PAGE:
One of the possibilities to crosslink gelatin nanofibers is based on the use of high-energetic light, i.e., UV irradiation. In this approach, inter- and intramolecular photodimerization techniques are used to control the crosslinking density [29]. For example, Ko et al. firstly prepared trans-cinnamic acid modified gelatin, used it for electrospinning from HFP with a needle-based technique on a rotating collector, and crosslinked these gelatin nanofibers by UV irradiation at 254 nm for different durations, before the unreacted gelatin was rinsed with water [29]. They found higher UV absorbance with increasing amount of cinnamoyl groups, with no absorbance of natural gelatin at the investigated wavelength of 270 nm. The crosslinking density also increased with increasing UV irradiation duration up to 3 h, while longer times did not show further crosslinking effects. However, comparison with genipin crosslinked gelatin nanofibers showed higher cell proliferation of the latter.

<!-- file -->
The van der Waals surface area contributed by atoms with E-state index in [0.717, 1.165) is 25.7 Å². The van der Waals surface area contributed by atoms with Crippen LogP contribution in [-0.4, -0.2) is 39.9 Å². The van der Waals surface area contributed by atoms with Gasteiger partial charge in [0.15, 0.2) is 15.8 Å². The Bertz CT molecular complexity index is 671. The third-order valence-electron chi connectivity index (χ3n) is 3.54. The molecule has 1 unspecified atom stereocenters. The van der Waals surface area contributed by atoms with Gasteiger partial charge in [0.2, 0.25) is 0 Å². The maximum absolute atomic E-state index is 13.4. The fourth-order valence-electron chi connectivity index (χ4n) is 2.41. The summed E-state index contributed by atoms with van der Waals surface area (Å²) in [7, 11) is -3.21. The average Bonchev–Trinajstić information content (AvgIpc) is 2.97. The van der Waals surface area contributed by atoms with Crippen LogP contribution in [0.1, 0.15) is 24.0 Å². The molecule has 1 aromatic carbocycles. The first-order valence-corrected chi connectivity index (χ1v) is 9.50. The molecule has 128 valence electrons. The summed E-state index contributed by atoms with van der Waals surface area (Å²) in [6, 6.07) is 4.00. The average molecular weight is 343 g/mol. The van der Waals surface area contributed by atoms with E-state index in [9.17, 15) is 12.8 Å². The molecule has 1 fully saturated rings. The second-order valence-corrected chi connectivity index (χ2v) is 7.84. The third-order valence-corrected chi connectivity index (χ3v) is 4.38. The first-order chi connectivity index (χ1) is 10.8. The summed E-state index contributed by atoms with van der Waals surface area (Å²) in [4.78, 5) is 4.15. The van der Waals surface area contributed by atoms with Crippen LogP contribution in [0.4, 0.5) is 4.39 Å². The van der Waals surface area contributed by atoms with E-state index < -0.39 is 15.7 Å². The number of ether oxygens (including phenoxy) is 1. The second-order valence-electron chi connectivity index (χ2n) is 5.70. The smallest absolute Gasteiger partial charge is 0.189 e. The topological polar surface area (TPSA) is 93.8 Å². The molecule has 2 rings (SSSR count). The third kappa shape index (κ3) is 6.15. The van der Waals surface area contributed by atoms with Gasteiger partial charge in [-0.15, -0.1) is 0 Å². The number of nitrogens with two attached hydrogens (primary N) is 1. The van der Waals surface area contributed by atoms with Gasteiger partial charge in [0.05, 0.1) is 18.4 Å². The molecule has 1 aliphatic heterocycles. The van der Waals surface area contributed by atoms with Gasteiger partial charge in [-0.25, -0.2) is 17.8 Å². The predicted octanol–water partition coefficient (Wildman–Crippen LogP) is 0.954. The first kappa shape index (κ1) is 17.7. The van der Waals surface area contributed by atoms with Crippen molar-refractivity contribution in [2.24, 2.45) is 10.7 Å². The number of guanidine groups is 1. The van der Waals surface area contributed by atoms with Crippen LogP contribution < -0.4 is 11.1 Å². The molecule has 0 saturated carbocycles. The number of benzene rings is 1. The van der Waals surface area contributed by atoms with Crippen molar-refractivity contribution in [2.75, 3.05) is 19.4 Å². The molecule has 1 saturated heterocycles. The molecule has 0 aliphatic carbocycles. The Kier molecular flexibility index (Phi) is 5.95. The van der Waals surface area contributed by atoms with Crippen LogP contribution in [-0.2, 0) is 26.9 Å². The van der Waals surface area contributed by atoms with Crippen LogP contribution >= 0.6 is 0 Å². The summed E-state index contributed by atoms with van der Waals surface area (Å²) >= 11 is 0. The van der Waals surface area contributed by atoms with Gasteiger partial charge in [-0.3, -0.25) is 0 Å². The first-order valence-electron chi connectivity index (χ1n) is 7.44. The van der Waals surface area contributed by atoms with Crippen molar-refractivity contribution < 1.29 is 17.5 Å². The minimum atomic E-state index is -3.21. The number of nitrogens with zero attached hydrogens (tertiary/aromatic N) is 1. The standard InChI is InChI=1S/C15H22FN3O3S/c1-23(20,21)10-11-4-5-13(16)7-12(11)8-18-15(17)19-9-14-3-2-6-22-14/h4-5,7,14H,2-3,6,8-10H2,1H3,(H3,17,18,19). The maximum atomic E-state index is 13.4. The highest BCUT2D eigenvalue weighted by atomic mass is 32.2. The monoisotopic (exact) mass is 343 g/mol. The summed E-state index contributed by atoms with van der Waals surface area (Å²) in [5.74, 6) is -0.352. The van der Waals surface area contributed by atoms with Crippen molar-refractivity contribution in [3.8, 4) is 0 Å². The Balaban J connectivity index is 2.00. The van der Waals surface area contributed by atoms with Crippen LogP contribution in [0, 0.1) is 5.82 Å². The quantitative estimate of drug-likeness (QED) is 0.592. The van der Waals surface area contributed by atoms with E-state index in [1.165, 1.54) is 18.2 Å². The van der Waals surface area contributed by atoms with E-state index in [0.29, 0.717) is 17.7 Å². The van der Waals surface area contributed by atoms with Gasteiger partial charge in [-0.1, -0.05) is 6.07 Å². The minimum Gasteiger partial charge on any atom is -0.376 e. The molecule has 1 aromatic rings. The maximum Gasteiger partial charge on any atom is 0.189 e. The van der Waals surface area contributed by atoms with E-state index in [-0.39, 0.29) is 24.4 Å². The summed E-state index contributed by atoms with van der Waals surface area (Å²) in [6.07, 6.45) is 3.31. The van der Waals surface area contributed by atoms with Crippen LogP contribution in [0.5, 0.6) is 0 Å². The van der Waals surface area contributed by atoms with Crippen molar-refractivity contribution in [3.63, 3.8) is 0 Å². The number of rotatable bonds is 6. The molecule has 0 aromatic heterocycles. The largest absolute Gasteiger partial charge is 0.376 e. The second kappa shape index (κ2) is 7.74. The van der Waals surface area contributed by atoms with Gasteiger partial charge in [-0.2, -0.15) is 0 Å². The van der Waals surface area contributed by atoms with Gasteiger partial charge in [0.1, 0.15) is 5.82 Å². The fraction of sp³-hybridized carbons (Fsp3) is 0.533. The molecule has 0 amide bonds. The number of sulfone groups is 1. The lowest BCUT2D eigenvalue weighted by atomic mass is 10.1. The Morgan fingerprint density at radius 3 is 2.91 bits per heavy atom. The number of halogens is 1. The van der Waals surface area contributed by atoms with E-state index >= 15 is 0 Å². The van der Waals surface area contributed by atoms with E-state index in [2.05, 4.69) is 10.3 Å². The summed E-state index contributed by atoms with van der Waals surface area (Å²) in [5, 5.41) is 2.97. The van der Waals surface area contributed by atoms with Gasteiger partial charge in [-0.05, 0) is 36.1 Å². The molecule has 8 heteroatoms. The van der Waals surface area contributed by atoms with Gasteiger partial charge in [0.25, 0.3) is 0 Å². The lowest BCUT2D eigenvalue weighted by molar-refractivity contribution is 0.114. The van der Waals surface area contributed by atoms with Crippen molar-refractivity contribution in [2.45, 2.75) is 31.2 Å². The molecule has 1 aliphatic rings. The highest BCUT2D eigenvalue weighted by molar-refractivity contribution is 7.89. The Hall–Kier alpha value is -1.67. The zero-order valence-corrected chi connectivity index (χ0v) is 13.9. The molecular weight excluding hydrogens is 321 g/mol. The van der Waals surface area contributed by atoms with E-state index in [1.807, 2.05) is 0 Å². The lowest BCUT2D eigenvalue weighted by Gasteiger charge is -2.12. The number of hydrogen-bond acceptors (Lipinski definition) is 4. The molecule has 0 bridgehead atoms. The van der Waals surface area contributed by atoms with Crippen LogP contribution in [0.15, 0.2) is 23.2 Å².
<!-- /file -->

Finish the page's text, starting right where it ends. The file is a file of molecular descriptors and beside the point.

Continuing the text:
An interesting effect of the UV irradiation duration was reported by Beishenaliev et al., who prepared gelatin by decalcification, thermosonication, and lyophilization of marine fish scales [30]. For needle-based electrospinning onto a stationary plate collector, the gelatin was dissolved in acetic acid/water in a ratio of 9:1. In contrast to Ko et al. [29], the photo-crosslinker was not added during electrospinning; instead, the nanofiber mats were placed in Petri dishes and irradiated from both sided at a wavelength of 254 nm using the UV crosslinker CL-508.G [30]. They found that depending on the UV irradiation duration between 5 and 20 min, the average fiber diameter was approximately double to triple the original value of approximately 50 nm. Unexpectedly, the longest UV irradiation time resulted in a completely dissolved nanofiber mat after 10 days of water resistance test, while the nanofiber mats crosslinked for 5 min or 10 min lost approximately 30% of their surface area after 14 days of incubation in medium. This was attributed to the molecular denaturation of the gelatin nanofibers during extended UV irradiation, as it had been reported before [31].